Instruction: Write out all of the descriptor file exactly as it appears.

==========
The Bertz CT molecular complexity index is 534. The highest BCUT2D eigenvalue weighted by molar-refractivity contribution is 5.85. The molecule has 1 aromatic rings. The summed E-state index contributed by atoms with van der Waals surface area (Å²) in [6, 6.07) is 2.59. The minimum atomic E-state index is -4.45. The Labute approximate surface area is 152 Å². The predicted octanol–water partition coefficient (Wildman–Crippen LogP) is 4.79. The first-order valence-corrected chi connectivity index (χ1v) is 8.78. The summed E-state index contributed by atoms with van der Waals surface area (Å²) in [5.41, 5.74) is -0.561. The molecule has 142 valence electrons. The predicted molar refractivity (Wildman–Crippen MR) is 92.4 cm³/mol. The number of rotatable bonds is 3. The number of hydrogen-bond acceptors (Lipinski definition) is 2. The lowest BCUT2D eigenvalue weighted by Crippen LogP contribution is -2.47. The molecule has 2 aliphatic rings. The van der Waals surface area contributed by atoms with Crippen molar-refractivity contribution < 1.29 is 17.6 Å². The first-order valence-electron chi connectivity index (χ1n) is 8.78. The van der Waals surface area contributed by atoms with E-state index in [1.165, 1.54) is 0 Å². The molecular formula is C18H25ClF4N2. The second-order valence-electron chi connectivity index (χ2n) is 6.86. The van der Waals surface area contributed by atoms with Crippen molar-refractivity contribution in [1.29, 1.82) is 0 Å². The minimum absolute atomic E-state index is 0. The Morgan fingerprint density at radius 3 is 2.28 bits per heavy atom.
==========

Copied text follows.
The Bertz CT molecular complexity index is 534. The highest BCUT2D eigenvalue weighted by molar-refractivity contribution is 5.85. The molecule has 1 aromatic rings. The summed E-state index contributed by atoms with van der Waals surface area (Å²) in [6, 6.07) is 2.59. The minimum atomic E-state index is -4.45. The Labute approximate surface area is 152 Å². The predicted octanol–water partition coefficient (Wildman–Crippen LogP) is 4.79. The first-order valence-corrected chi connectivity index (χ1v) is 8.78. The summed E-state index contributed by atoms with van der Waals surface area (Å²) in [5.41, 5.74) is -0.561. The molecule has 142 valence electrons. The predicted molar refractivity (Wildman–Crippen MR) is 92.4 cm³/mol. The number of rotatable bonds is 3. The number of hydrogen-bond acceptors (Lipinski definition) is 2. The lowest BCUT2D eigenvalue weighted by Crippen LogP contribution is -2.47. The molecule has 2 aliphatic rings. The van der Waals surface area contributed by atoms with Crippen molar-refractivity contribution < 1.29 is 17.6 Å². The first-order valence-electron chi connectivity index (χ1n) is 8.78. The van der Waals surface area contributed by atoms with E-state index in [1.165, 1.54) is 0 Å². The molecular formula is C18H25ClF4N2. The second-order valence-electron chi connectivity index (χ2n) is 6.86. The van der Waals surface area contributed by atoms with Crippen molar-refractivity contribution in [1.29, 1.82) is 0 Å². The minimum absolute atomic E-state index is 0. The Morgan fingerprint density at radius 3 is 2.28 bits per heavy atom.